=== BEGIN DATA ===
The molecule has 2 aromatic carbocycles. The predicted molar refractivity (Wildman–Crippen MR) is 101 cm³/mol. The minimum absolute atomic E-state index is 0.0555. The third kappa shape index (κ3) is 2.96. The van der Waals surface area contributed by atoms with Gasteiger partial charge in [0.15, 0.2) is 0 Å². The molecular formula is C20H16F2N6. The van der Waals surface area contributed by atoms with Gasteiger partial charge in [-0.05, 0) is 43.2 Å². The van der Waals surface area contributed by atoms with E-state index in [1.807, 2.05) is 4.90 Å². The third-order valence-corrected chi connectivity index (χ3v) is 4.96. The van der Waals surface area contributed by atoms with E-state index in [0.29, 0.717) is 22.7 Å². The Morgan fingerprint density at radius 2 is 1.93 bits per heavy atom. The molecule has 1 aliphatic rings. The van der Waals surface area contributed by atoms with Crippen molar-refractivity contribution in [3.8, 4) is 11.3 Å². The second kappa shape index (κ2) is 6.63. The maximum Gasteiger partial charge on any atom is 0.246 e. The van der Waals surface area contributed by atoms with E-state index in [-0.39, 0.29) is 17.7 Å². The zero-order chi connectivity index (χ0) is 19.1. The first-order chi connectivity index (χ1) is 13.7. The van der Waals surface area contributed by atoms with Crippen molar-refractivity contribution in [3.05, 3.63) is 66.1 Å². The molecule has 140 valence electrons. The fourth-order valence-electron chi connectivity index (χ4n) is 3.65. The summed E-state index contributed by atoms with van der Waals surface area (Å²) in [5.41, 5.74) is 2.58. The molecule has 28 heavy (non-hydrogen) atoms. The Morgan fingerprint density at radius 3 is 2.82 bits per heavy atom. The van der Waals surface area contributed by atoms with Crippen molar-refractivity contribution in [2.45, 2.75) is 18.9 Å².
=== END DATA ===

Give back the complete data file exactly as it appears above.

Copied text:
The molecule has 2 aromatic carbocycles. The predicted molar refractivity (Wildman–Crippen MR) is 101 cm³/mol. The minimum absolute atomic E-state index is 0.0555. The third kappa shape index (κ3) is 2.96. The van der Waals surface area contributed by atoms with Gasteiger partial charge in [0.15, 0.2) is 0 Å². The molecular formula is C20H16F2N6. The van der Waals surface area contributed by atoms with Gasteiger partial charge in [-0.05, 0) is 43.2 Å². The van der Waals surface area contributed by atoms with E-state index in [1.807, 2.05) is 4.90 Å². The third-order valence-corrected chi connectivity index (χ3v) is 4.96. The van der Waals surface area contributed by atoms with E-state index in [0.29, 0.717) is 22.7 Å². The Morgan fingerprint density at radius 2 is 1.93 bits per heavy atom. The molecule has 1 aliphatic rings. The van der Waals surface area contributed by atoms with Crippen molar-refractivity contribution in [3.8, 4) is 11.3 Å². The second kappa shape index (κ2) is 6.63. The maximum Gasteiger partial charge on any atom is 0.246 e. The van der Waals surface area contributed by atoms with E-state index in [-0.39, 0.29) is 17.7 Å². The zero-order chi connectivity index (χ0) is 19.1. The first-order chi connectivity index (χ1) is 13.7. The van der Waals surface area contributed by atoms with Crippen molar-refractivity contribution in [3.05, 3.63) is 66.1 Å². The molecule has 140 valence electrons. The fourth-order valence-electron chi connectivity index (χ4n) is 3.65. The summed E-state index contributed by atoms with van der Waals surface area (Å²) in [5.41, 5.74) is 2.58. The molecule has 28 heavy (non-hydrogen) atoms. The Morgan fingerprint density at radius 3 is 2.82 bits per heavy atom. The van der Waals surface area contributed by atoms with Crippen molar-refractivity contribution in [2.45, 2.75) is 18.9 Å².